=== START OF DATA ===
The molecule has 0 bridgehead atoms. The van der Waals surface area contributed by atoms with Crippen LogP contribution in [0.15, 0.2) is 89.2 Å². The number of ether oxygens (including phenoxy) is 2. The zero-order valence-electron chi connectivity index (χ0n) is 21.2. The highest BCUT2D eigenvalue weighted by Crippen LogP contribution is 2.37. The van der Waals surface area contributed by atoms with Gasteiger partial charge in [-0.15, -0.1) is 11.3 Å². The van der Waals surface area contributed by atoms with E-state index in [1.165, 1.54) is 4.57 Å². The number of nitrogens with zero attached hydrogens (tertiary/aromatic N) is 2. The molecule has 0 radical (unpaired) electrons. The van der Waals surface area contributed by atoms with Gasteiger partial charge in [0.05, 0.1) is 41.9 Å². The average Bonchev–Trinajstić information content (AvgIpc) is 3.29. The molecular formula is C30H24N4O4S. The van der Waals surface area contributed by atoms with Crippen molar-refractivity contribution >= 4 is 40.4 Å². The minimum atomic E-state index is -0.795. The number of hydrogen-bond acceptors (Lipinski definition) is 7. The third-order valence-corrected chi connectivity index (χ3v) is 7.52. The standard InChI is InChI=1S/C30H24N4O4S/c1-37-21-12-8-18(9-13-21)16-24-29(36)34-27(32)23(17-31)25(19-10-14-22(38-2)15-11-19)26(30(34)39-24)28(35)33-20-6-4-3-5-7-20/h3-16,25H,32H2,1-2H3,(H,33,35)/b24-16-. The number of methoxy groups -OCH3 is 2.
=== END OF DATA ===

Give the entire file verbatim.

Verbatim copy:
The molecule has 0 bridgehead atoms. The van der Waals surface area contributed by atoms with Crippen LogP contribution in [0.15, 0.2) is 89.2 Å². The number of ether oxygens (including phenoxy) is 2. The zero-order valence-electron chi connectivity index (χ0n) is 21.2. The highest BCUT2D eigenvalue weighted by Crippen LogP contribution is 2.37. The van der Waals surface area contributed by atoms with Gasteiger partial charge in [-0.15, -0.1) is 11.3 Å². The van der Waals surface area contributed by atoms with E-state index in [1.165, 1.54) is 4.57 Å². The number of nitrogens with zero attached hydrogens (tertiary/aromatic N) is 2. The molecule has 0 radical (unpaired) electrons. The van der Waals surface area contributed by atoms with Gasteiger partial charge in [0.05, 0.1) is 41.9 Å². The average Bonchev–Trinajstić information content (AvgIpc) is 3.29. The molecular formula is C30H24N4O4S. The van der Waals surface area contributed by atoms with Crippen molar-refractivity contribution >= 4 is 40.4 Å². The minimum atomic E-state index is -0.795. The number of hydrogen-bond acceptors (Lipinski definition) is 7. The third-order valence-corrected chi connectivity index (χ3v) is 7.52. The standard InChI is InChI=1S/C30H24N4O4S/c1-37-21-12-8-18(9-13-21)16-24-29(36)34-27(32)23(17-31)25(19-10-14-22(38-2)15-11-19)26(30(34)39-24)28(35)33-20-6-4-3-5-7-20/h3-16,25H,32H2,1-2H3,(H,33,35)/b24-16-. The number of methoxy groups -OCH3 is 2.